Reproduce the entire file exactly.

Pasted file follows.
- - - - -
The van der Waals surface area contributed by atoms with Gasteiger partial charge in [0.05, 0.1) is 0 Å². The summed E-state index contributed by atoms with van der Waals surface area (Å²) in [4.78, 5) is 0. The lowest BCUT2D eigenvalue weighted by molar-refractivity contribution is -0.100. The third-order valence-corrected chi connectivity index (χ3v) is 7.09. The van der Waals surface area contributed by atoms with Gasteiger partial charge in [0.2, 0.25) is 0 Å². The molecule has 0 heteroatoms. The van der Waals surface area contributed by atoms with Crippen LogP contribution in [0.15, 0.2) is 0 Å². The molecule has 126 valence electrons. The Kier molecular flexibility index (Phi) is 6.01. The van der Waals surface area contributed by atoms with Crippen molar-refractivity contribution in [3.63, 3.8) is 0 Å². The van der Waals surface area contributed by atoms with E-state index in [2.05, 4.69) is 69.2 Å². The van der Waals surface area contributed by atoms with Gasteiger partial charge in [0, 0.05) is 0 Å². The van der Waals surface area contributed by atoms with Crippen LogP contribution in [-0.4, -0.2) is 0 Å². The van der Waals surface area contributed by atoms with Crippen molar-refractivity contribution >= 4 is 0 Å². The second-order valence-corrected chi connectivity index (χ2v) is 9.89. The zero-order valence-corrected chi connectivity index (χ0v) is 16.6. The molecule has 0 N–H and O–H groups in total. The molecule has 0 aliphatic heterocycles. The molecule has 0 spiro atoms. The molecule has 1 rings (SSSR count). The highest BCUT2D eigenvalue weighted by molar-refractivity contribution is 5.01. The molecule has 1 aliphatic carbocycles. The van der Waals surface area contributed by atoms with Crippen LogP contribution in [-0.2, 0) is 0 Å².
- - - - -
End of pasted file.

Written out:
The van der Waals surface area contributed by atoms with Gasteiger partial charge in [0.05, 0.1) is 0 Å². The summed E-state index contributed by atoms with van der Waals surface area (Å²) in [4.78, 5) is 0. The lowest BCUT2D eigenvalue weighted by molar-refractivity contribution is -0.100. The third-order valence-corrected chi connectivity index (χ3v) is 7.09. The van der Waals surface area contributed by atoms with Gasteiger partial charge in [0.2, 0.25) is 0 Å². The molecule has 0 heteroatoms. The van der Waals surface area contributed by atoms with Crippen LogP contribution in [0.15, 0.2) is 0 Å². The molecule has 126 valence electrons. The Kier molecular flexibility index (Phi) is 6.01. The van der Waals surface area contributed by atoms with Crippen molar-refractivity contribution in [3.63, 3.8) is 0 Å². The van der Waals surface area contributed by atoms with E-state index in [2.05, 4.69) is 69.2 Å². The van der Waals surface area contributed by atoms with Gasteiger partial charge in [0, 0.05) is 0 Å². The van der Waals surface area contributed by atoms with Crippen LogP contribution in [-0.4, -0.2) is 0 Å². The van der Waals surface area contributed by atoms with Crippen molar-refractivity contribution >= 4 is 0 Å². The second-order valence-corrected chi connectivity index (χ2v) is 9.89. The zero-order valence-corrected chi connectivity index (χ0v) is 16.6. The molecule has 0 N–H and O–H groups in total. The molecule has 0 aliphatic heterocycles. The molecule has 0 spiro atoms. The molecule has 1 rings (SSSR count). The highest BCUT2D eigenvalue weighted by molar-refractivity contribution is 5.01. The molecule has 1 aliphatic carbocycles. The van der Waals surface area contributed by atoms with Crippen LogP contribution in [-0.2, 0) is 0 Å².